Bringing Kids Back to Church after COVID-19
In raising kids, one thing is for sure. You’re always playing the long game. And that is particularly true as Christ-following parents chart the spiritual course for their children to love and honor God. So, with this reality, how do we fit this into bringing kids back to church after COVID-19?
We have just walked through one of the most challenging times, in our lifetimes, in navigating Covid-19 and all of its implications. Economies all over the world have shut down and are attempting to reopen. Businesses everywhere have faced strains like never before.
The Church has not been exempt from this shut down. Churches were forced to either start or accelerate their much needed online presence. As I’ve watched countless churches do just that, I’ve seen the Lord do amazing work in advancing the local church far beyond what they ever thought possible.
Now, churches are reopening live church services. Pastors are excited about the prospects of people coming back to church. But are the people in the church, in particular parents, as excited to get back?
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I had lunch with a church board member last month and found his assessment of how the church will look moving forward fascinating. This 50-something church leader had been in the church his whole life. This is the kind of guy every pastor dreams of having as part of their leadership team.
However, I was almost shocked when he began to tell me what he and his wife would enjoy doing going forward. Certainly, this guy will be front and center when the doors open, right? Maybe not. He’ll certainly be a team player, but he articulated to us what may be reality-thinking for lots of very good and committed church folks in the future.
He said he’d like to just keep doing church online. He can get up on Sunday morning on his schedule, grab his cup of coffee and maybe breakfast and tune into church on his schedule. And when asked about the importance of community in his life, he said that when he and his wife want to be “with” people, he’ll just invite some folks over, and they’ll do life together watching church together.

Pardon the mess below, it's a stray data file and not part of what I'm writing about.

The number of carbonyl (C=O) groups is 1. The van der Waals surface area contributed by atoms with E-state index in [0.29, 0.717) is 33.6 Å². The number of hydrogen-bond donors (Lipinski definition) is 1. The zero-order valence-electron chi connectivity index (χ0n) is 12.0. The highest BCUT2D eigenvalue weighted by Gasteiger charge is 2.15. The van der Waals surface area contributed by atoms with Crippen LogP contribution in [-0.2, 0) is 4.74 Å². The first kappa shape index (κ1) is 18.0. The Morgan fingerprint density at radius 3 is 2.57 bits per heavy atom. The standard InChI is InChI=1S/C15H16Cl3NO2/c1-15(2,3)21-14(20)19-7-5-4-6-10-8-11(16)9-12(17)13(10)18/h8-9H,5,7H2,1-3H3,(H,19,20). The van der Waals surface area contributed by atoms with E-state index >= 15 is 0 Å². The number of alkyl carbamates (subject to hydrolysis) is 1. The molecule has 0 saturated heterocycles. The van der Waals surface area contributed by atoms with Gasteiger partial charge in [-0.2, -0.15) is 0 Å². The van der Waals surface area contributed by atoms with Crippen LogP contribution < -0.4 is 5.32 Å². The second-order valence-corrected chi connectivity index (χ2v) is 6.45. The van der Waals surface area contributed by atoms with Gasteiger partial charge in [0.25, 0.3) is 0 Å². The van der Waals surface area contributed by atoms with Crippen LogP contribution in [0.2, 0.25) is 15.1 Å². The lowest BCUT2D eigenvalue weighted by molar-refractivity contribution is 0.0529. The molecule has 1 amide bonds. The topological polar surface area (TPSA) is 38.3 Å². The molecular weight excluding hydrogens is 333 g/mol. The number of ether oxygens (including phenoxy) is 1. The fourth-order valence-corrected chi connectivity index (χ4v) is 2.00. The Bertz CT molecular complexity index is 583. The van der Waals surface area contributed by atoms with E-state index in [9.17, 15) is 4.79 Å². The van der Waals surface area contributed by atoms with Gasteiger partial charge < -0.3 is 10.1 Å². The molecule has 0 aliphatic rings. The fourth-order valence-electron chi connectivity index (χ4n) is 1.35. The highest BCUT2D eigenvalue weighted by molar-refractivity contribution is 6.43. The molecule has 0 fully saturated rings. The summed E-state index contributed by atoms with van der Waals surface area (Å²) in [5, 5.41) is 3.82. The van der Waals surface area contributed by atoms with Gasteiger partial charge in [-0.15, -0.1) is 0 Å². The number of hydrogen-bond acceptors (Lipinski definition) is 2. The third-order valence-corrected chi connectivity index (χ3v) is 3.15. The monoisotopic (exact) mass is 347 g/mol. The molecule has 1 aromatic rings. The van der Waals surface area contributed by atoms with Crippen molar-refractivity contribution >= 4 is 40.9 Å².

When a person or couple have raised their kids, it’s not hard to see how this seems workable. However, I am hearing of parents with children at home, talking of doing church for their family in this way. When playing the long-game of raising kids, there are some ramifications and potential unintended consequences of approaching church in this way that pastors need to help parents navigate.
Guidance for Parents
Pastor, we recommend you consider giving this kind of guidance to the moms and dads who are raising the great kids at your church. This will help them move beyond the moment of now, into the long-game.
It is important for parents to show their children what is important to them. Scripture tells us to not forsake the assembling of ourselves together, as some are in the habit of doing (Hebrews 10:25). Doing church online as an alternative to doing church in person may be modeling a bad habit. While the parents’ faith may be completely solid and they may feel like they can do church online forever, in the few short years that children are under Mom & Dad’s roof, the model is being formed.
Children, more often than not, start their adult life doing what Mom & Dad did in life. If parents go to church all the time, then grown children of those parents will tend to go to church all the time. If parents don’t, then children when they are grown tend not to, as well. If parents think church is important, then they need to show it in their life and actions.
Parents set priorities